compromise settlement is reached, the excess of the stated principal amount of the
claimed debt over the amount for which the liability is settled does not constitute
discharge of indebtedness income. Preslar v. Commissioner T. C. Memo 1996-543 revd.

167 F. 3d 1323(10th Cir. 1999)

Resources:

IRS.Gov
Publication: 4681
Publication: 544
Instructions for 1099
Treasury Regulation 1.6050P-1
T.D. 8654
Form 982
Insolvency Worksheet
Worksheet for foreclosures and repossessions
www. Taxalmanac.org
www. Legalbitstream.com
www.cornell.edu
T.C. Summary Opinion 2006-43, United States Tax Court, Martins v. Commissioner, 2006

Sarasota Association of Realtors 6-17-09 Seminar

Jerry Levin, is Board-Certified in Real Estate Law and will be discussing
the IRS Legal Implications of #1099A and #1099C
“Kicking the Down-and-Out Taxpayer”

A. Notification to the IRS by Required Person or Entity:
The IRS will cross check this information against the tax return filed by the taxpayer.

a. The obligation to Report is the obligation of the taxpayer; exception or non inclusion of income is the burden of the taxpayer to establish
b. The obligation to Notify is the obligation of the Defined Person or Entity.

B. 1099 Defined: All forms and types of reportable income:

Definition: Employer or Payor notification of income in excess of $600.00 paid to a person or entity.

1099 A: Acquisition or Abandonment of Secured Property in conjunction with a foreclosure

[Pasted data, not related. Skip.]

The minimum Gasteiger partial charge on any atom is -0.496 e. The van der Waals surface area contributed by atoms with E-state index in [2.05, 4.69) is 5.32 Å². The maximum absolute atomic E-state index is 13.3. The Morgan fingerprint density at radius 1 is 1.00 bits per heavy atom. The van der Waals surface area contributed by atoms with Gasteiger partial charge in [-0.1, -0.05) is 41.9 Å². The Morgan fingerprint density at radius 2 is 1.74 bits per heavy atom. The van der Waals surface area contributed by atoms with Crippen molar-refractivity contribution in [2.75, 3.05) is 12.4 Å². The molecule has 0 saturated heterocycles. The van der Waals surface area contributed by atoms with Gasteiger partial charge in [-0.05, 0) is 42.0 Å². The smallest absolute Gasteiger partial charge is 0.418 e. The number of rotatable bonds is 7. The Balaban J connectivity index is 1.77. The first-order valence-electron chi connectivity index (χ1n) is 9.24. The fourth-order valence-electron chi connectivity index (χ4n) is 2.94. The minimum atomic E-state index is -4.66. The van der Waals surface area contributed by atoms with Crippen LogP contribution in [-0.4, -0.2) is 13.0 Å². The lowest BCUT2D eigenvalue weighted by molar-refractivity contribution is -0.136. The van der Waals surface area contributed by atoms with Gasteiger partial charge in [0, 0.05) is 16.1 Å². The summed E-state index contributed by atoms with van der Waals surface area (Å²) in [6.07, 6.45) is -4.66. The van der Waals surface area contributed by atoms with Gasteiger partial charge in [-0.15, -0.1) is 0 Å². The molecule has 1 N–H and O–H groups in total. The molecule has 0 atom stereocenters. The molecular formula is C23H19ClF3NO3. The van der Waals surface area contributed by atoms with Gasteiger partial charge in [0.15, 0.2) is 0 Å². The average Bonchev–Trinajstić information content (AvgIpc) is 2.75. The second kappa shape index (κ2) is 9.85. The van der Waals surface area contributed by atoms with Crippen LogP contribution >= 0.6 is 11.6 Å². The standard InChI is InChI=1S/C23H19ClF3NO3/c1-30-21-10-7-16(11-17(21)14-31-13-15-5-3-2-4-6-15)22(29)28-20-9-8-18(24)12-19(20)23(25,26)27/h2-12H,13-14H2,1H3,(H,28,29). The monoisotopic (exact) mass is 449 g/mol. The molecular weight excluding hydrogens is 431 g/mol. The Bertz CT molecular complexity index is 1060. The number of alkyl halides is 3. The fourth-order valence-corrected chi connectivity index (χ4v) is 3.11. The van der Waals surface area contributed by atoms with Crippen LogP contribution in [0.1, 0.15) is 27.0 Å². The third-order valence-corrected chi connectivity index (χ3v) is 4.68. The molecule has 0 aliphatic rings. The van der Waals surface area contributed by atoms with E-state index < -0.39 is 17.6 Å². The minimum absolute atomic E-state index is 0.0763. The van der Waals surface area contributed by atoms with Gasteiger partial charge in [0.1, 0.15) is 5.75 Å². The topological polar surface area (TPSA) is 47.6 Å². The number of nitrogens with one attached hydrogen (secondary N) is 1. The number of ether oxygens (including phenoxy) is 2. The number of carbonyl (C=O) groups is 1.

1099 C: Cancellation of Debt
1099 B: Broker and Barter Exchange: (1) barter, (2) change in corporate capital structure,
(3) sale of stocks, bonds, future contracts..
1099 Cap: Transaction involving in excess of one million dollars as part
of the change in capital structure or merger or corporate entities.
1099 Div: Dividends and Distributions
1099 G: Government payments. Unemployment, refunds
1099 H: Health Coverage Tax Credit
1099 OID: Original Issue Discount Interest
1099 Int: Interest from banks…
1099 LTC: Long Term Health Care benefits, Viatical Benefits
1099 Misc: Payments not reportable in other forms, payments to attorneys, payments of rent
income, payments of royalties, payments to informers …
1099 PATR: Taxable distributions from cooperatives:
1099 Q: Payments from qualified education programs
1099 R: Distributions from Pensions, IRA, annuities; Profit sharing plans, insurance contracts.
1099 S: Sale or Exchange of real property, primary residence, lease hold interest, timeshare,
life estate, easements, remainder interest, timber royalties, condemnation award,